The sixth annual Penny Arcade Expo came to Seattle last weekend, and gamers of every kind were found wandering the city’s rainy streets. PAX is a three-day game festival for tabletop, videogame, and PC gamers that includes “nerdcore” concerts, panel discussions, and an exhibitor hall full of game publishers and developers. No doubt, Seattle’s energy grid was working overtime last weekend.
As part of the fun, Activision sponsored a hands-on preview event to premiere three of their newest games: “Marvel: Ultimate Alliance 2,” “Blur,” and “Tony Hawk: Ride.” Considering the excitement surrounding the Marvel game in the comics community, CBR News was in attendance to cover all the web-slinging, shield-throwing mayhem (as well as sample Activision’s other new offerings). We began things by sitting down with Jason Vincent Schroeder, lead associate producer on MUA2, who laid out the basics for us.
“‘Marvel: Ultimate Alliance 2’ is a co-op action role-playing game. Up to four players can play local and online, and there are twenty-four playable Marvel heroes right off the disc – before we do any downloadable content or anything like that,” Schroeder told CBR.
Here is a list of the playable characters revealed thus far: Spider-Man, Iron Man, Hulk, Invisible Woman, Thing, Daredevil, Storm, Iron Fist, Venom, Jean Grey, Penance, Wolverine, Captain America, Human Torch, Mr. Fantastic, Thor, Luke Cage, Songbird, Deadpool, Green Goblin, Gambit, Ms. Marvel, and Iceman. Juggernaut is also available as a Gamestop pre-order exclusive, and Psylocke, Cyclops, and Blade are Wii-exclusive. From what was shown at the event, players travel around in groups of four, either with co-players or with game-controlled characters that users can “hop” to.
The game begins with heroes on a very specific mission. “The game starts with the ‘Secret War’ story (the Brian Bendis version, circa 2004). But rather than just having this game be the experience of observing Nick Fury’s actions, the player takes the heroes and participates in this invasion of Latveria,” Schroeder explained. “And then these choices actually bring about the calamity of ‘Civil War.’ From there, you have to make your choice in ‘Civil War’ (which side you’re on), and then many of the characters will follow your side. So it becomes sort of a ‘What if?’ scenario at that point in that how you choose could ultimately affect the outcome of ‘Civil War.’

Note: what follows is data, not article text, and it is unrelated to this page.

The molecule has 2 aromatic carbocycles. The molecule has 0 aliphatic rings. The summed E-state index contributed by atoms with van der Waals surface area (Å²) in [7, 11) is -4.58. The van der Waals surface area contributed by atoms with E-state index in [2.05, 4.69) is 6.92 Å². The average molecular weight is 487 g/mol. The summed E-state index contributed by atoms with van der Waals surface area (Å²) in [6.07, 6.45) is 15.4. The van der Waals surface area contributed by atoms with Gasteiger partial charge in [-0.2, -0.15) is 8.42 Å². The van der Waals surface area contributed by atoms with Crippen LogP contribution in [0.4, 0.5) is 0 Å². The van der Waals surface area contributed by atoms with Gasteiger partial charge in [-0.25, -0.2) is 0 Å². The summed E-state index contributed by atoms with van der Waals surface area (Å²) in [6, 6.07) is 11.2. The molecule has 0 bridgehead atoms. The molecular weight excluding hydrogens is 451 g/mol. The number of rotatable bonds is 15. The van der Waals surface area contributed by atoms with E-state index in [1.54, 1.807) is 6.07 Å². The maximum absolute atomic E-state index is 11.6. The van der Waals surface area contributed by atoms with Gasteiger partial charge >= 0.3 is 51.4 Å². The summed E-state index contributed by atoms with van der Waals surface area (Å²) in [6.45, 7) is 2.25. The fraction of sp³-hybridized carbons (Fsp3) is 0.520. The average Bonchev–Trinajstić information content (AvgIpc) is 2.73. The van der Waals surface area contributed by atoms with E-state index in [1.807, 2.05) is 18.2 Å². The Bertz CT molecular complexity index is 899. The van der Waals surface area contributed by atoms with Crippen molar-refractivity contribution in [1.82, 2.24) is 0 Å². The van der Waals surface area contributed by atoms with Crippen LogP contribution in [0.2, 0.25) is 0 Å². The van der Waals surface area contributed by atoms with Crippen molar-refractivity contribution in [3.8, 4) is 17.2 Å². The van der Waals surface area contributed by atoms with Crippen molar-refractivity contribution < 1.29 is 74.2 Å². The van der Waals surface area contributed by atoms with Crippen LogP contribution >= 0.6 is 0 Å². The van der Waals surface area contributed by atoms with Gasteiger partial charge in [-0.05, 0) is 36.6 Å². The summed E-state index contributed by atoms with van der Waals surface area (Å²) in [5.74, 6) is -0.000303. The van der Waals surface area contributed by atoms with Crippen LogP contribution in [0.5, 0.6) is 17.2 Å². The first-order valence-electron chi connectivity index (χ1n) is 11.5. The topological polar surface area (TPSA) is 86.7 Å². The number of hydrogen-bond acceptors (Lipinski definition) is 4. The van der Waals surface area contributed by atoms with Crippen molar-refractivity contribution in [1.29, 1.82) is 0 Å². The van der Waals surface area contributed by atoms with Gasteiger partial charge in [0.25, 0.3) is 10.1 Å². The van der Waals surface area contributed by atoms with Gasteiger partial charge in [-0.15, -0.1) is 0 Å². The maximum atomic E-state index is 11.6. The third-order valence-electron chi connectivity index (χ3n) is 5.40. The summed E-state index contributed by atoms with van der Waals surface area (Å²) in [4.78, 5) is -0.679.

“You can choose between pro- and anti-registration. Captain America will go on one side and Iron Man will go on another. You’re not able to influence their choices – nor some of their closest allies – because they’re key to the story. However, while many of the characters might have chosen differently in the comic book, they’re influenced by your choice and you’ll see that choice come to fruition after you’ve picked your side. The fiction justifies all of this too. We know a lot about these characters from their history in Marvel games and comics, so we know how they might respond to being in this ‘Civil War’ and what choice they’d make.”
Those familiar with Marvel’s “Civil War” will remember that its end was a prelude to Marvel’s next storyline, “The Initiative.” In terms of the story found in MUA2, fans will find something different. Schroeder said, “The game goes past the end of ‘Civil War,’ but it doesn’t end the same way the comic book ended. You’ll need to play the game to see the twist, though.”
In addition to a twist in the comic book story, players of the first MUA will find a new twist to this game as well. “The big feature of this game is Fusion, which is a new mechanic,” Schroeder revealed. “It’s the ability to combine heroes’ powers to create a single power that’s just massive. This is a chance to let the players truly experience the destructive power of superheroes and feel why they were considered weapons of mass destruction during the ‘Civil War.’
“One of the first examples of Fusion that you’re introduced to is with Iron Man and Wolverine. Iron Man shoots a repulsor beam into Wolverine’s claws, and Wolverine – with his regenerative ability to withstand pain – absorbs all that energy and pushes it out with his claws and creates sort of a room-clearing series of lasers.
“Another example is Iron Man shooting a beam into Captain America’s shield. The shield takes that beam and sort of holds it and creates a kind of laser clothesline that you can guide around with your friend if you’re both controlling one of the characters.”
Schroeder proceeded to show us both of these Fusions, and they did have the effects described, with all the heroes’ opponents laid out on the floor. However, the Captain America/Iron Man Fusion took out enemies a few at a time instead.